During the menopausal transition, many hormones become susceptible to fluctuation, surplus and shortage. One of the most pivotal of these hormones is estrogen, as it affects many other chemicals. It is not only a director and messenger in your brain, but also a protector, as in the case of your cardiovascular system.
It has been shown that women who exercise more often in their postmenopausal years can achieve protective benefits that former levels of estrogen used to provide for them, such as the reduction of oxidative chemicals in the body. This is where those antioxidants you keep hearing about come in. Antioxidants help keep your cells from getting too much oxidation. Too much oxidation can lead to stroke and cardiovascular disease. If your body does not produce enough estrogen naturally to combat this type of situation after menopause, you are at a greater risk of developing these conditions.
A study at the University of Illinois comprised of 54 women, between the ages of 58 and 80, found that those who performed better on their treadmill test were less prone to suffering from the brain tissue loss that is often associated with aging. Estrogen is involved with cognitive performance; without proper amounts of it, you become at risk for poor brain health.
To balance your estrogen correctly implies that, for some postmenopausal women, there is a deficiency of the hormone and for others there is a surplus. In order to find out which category you belong in, you should consult your doctor. Read below to discover how to heighten or lower your estrogen levels.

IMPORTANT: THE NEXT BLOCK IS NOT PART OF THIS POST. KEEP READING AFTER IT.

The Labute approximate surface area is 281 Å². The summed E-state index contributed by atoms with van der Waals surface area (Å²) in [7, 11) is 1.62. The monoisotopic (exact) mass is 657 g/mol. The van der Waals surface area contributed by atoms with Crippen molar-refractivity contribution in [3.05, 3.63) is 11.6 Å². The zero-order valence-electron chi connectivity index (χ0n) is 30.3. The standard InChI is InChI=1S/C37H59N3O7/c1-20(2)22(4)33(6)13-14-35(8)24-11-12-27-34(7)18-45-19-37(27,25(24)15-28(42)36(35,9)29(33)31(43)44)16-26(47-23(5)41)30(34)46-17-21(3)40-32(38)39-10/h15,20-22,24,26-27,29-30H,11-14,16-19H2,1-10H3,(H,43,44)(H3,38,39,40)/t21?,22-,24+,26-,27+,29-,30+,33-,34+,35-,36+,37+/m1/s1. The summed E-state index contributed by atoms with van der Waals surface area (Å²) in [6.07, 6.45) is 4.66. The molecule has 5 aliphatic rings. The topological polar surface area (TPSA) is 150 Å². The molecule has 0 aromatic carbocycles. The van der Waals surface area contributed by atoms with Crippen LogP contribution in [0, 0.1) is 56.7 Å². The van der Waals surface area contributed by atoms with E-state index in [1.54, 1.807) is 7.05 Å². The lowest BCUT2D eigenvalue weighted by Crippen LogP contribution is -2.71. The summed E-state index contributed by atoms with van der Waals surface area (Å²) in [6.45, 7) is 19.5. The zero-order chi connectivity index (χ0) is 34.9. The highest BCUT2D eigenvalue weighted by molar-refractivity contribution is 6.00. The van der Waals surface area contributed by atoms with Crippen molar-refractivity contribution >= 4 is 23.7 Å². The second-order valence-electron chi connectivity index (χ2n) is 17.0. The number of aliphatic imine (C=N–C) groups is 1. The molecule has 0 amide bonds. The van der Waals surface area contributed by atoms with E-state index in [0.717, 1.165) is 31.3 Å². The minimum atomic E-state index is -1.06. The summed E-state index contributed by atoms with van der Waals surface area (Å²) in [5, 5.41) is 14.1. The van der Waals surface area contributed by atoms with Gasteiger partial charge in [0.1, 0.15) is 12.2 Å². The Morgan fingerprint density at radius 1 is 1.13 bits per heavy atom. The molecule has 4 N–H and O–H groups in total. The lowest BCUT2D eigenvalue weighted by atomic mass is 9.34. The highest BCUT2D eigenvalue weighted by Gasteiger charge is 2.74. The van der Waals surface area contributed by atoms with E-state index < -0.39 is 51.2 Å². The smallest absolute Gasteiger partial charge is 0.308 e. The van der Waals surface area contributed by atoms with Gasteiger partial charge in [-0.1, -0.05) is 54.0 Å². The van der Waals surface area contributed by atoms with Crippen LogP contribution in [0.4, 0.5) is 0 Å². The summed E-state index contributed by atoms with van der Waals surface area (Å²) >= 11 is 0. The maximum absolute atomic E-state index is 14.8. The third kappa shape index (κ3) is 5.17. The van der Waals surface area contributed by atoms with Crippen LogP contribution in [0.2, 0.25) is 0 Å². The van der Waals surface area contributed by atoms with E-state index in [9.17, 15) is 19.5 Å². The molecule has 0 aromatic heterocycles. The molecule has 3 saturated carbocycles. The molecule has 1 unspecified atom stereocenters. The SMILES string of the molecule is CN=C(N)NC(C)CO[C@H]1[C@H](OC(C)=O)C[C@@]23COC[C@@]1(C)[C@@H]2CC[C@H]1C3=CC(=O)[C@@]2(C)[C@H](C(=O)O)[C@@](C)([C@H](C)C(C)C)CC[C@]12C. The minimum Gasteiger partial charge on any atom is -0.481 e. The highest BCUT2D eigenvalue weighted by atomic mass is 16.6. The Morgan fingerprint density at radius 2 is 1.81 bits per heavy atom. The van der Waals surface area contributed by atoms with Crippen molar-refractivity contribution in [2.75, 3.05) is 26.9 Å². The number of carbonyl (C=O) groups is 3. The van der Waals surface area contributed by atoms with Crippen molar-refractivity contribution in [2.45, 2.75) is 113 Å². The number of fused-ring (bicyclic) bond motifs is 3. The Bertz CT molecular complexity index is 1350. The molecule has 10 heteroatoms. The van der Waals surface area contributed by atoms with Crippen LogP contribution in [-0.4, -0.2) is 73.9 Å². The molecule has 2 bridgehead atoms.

To Raise Estrogen Levels
It is necessary to work out your entire body in order to raise estrogen levels, although studies have shown that women who strictly rely on stretching see almost no changes in estrogen levels. You need 30 minutes of aerobic or cardio exercise five times each week. Walking is a gentle activity, so exercise is not just for the physically adept.
To Lower Estrogen Levels
It is important to get cardiovascular exercise for 30 minutes a day five times per week. Not only will this practice help regulate estrogen levels, but exercise will also help to reduce stress, which in turn promotes hormonal harmony.
Something Look a Little Similar?
That's because the experts recommend maintaining a normal weight through exercise for both women who need to raise or lower their estrogen levels. There is no magic exercise for one or the other; the bottom line is you need to stay active throughout your lifetime, particularly during and after the menopause transition. Your doctor should always be consulted when beginning a new exercise regimen. Exercise is most effective when paired with a balanced diet.
For more information on how to balance your estrogen levels, follow the link below.